Shin: It's kind of sad. It has a lot of sad songs but at the end, there's a positive message to the EP. The music itself is about the tough times I went through during the COVID situation, like business-wise, my personal life and everything. People told me that they saw my Instagram and said: "Damn, you live a happy life right now, you have a cute little baby, you're still doing your music."
But posting on social media is like a whole different thing. I try to post positive pictures or positive messages, but that's not the whole of my life. Of course, that's also related to other people. When you meet someone you smile and people tell you look happy, but everyone's struggling and fighting through their own lives, and that's what the message was all about for the EP.
If it doesn't kill you, it makes you stronger, so pain will ease with time. With this COVID thing, I know everyone's really struggling around the world but this pain will ease with time. That’s not just related to COVID. If you’re alive, all your pain will ease some day.
Uncommon Enemy is a collaboration with Lenne Hardt, the voice of MMA in Japan. That’s quite an interesting collaboration. Can you tell us a bit about how it came about?
Shin: We did a show for a charity event Lenne organized for 311, when the earthquake hit Japan. I don't know how she found me, but she messaged me and said that she loved our songs and wanted us to play at her event. I think that's how it started. We did a show together. Everyone knows her for her raspy, screaming voice, but she's an amazing singer.
She did a jazz song at that event and she just blew my mind, her voice is really strong. She wrote a lot of lyrics and she told me that if I wanted to do a collaboration, she was willing to do it so that's how it came about. Lenne wrote all the lyrics and I wrote all of the music.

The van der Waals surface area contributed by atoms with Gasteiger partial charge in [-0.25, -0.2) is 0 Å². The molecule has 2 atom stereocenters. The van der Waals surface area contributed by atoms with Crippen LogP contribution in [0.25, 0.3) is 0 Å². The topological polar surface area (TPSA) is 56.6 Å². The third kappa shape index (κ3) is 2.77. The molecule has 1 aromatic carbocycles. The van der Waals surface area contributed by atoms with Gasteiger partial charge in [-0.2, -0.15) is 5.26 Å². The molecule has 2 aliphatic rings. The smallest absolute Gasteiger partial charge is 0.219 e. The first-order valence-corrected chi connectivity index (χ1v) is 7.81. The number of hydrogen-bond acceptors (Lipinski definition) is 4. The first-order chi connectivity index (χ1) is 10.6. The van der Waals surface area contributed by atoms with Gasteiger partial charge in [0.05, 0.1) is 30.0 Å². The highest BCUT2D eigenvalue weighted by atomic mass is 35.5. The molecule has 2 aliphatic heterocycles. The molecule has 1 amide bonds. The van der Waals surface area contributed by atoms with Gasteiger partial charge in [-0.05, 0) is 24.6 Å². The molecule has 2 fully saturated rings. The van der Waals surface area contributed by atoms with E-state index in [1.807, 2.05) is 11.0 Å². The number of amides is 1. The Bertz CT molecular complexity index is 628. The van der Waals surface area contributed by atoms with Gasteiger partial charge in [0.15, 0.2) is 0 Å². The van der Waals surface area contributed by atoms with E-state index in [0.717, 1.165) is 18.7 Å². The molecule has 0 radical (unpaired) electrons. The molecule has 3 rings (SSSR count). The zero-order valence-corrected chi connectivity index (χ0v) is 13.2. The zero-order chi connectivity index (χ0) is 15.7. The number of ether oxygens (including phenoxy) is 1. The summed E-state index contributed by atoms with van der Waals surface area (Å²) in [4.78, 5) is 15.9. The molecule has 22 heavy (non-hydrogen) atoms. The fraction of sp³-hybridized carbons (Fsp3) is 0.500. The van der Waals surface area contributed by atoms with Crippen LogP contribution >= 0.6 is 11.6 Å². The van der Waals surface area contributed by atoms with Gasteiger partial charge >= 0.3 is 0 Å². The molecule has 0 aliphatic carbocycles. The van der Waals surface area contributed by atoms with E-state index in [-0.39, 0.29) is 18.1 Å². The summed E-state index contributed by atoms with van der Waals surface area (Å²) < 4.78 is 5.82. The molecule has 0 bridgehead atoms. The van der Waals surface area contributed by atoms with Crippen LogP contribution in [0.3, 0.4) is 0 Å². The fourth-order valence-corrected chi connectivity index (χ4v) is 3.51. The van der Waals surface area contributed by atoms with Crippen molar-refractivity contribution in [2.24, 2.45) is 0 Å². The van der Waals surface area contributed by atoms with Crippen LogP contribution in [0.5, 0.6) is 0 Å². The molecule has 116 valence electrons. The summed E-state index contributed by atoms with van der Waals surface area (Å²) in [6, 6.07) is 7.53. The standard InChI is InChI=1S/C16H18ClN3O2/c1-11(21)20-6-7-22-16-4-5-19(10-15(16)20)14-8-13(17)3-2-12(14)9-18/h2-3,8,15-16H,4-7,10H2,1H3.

How did the collaboration and recording work in this COVID era?
Shin: We actually did the recording at my house. She came, and I recorded, it was only me and her. And as for the songs, we just did it with email, sending data.
Your first track Scars Behind My Smile is an instrumental, and though The Pain Will Ease isn't instrumental, its lyrics are very minimal. Was that a deliberate choice, putting so much emphasis on instrumentals?
Shin: I like instrumental music. I've always loved making instrumental music. So, even for HeavensDust, when it's a full album, I would always write instrumentals as well.
Your lyrics are always in English and when we last spoke, you said because you grew up in an English-speaking environment, it was easier for you to express yourself in English. It’s now eight years later and you’re stuck in Japan with the closed borders. Do you feel like trying out writing in Japanese?
Shin: Yeah. I've gotta try it, I haven’t done it so far. (laughs) My English sucks right now, and my Japanese isn’t really good either. But I've gotta try it, it’s going to be a big challenge. (laughs)
You haven’t played a single show since the beginning of lockdown. Do you have any plans to in the foreseeable future? Anything overseas would be in the more distant future, right?
Shin: For Japan, hopefully by end of this year or maybe the beginning of next year for Japan. I would love to play overseas. I heard that they were welcoming Japanese people to Hawaii, but after COVID got worse, they stopped. Right now in Japan, the COVID situation is getting worse, so we'll see how it goes.
Are there any other future plans you can tell us about?
Shin: In the middle of May, we're going to shoot a music video for Uncommon Enemy with Lenne, and that’s going to be released in June. Right now, I’m making a collaboration with a Grammy-nominated artist. He’s an American guy. That's going to be pretty good.
Lastly, do you have a message for your overseas fans?
Shin: We're kind of surviving right now, so I really hope everyone keeps their hopes up and knows that this pain will ease someday. It's really tough right now and I also had some really tough times last year. So, I really hope everyone hangs in there. Don’t forget to have hope.
JaME would like to thank Shin for his time.